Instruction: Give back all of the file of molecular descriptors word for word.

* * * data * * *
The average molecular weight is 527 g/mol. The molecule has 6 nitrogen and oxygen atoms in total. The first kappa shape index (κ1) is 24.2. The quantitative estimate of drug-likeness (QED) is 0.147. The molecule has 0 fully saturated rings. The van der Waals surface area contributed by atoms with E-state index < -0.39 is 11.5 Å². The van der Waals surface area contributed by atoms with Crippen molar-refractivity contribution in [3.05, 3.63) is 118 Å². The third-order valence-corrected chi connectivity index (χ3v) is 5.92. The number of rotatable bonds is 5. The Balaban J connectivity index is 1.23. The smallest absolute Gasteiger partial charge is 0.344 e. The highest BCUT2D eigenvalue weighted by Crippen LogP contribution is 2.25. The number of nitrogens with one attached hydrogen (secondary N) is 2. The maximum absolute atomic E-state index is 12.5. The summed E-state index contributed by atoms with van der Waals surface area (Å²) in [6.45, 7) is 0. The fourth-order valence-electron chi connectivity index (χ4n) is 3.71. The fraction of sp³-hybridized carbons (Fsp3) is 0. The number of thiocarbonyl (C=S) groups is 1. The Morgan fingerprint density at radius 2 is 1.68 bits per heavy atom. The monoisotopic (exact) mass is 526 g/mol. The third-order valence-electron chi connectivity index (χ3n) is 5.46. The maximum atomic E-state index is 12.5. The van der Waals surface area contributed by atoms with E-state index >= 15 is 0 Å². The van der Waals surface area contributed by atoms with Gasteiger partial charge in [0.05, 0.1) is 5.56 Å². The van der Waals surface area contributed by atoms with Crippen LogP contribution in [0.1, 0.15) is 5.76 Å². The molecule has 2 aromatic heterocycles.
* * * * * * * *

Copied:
The average molecular weight is 527 g/mol. The molecule has 6 nitrogen and oxygen atoms in total. The first kappa shape index (κ1) is 24.2. The quantitative estimate of drug-likeness (QED) is 0.147. The molecule has 0 fully saturated rings. The van der Waals surface area contributed by atoms with E-state index < -0.39 is 11.5 Å². The van der Waals surface area contributed by atoms with Crippen molar-refractivity contribution in [3.05, 3.63) is 118 Å². The third-order valence-corrected chi connectivity index (χ3v) is 5.92. The number of rotatable bonds is 5. The Balaban J connectivity index is 1.23. The smallest absolute Gasteiger partial charge is 0.344 e. The highest BCUT2D eigenvalue weighted by Crippen LogP contribution is 2.25. The number of nitrogens with one attached hydrogen (secondary N) is 2. The maximum absolute atomic E-state index is 12.5. The summed E-state index contributed by atoms with van der Waals surface area (Å²) in [6.45, 7) is 0. The fourth-order valence-electron chi connectivity index (χ4n) is 3.71. The fraction of sp³-hybridized carbons (Fsp3) is 0. The number of thiocarbonyl (C=S) groups is 1. The Morgan fingerprint density at radius 2 is 1.68 bits per heavy atom. The monoisotopic (exact) mass is 526 g/mol. The third-order valence-electron chi connectivity index (χ3n) is 5.46. The maximum atomic E-state index is 12.5. The van der Waals surface area contributed by atoms with E-state index >= 15 is 0 Å². The van der Waals surface area contributed by atoms with Gasteiger partial charge in [0.05, 0.1) is 5.56 Å². The van der Waals surface area contributed by atoms with Crippen LogP contribution in [0.1, 0.15) is 5.76 Å². The molecule has 2 aromatic heterocycles.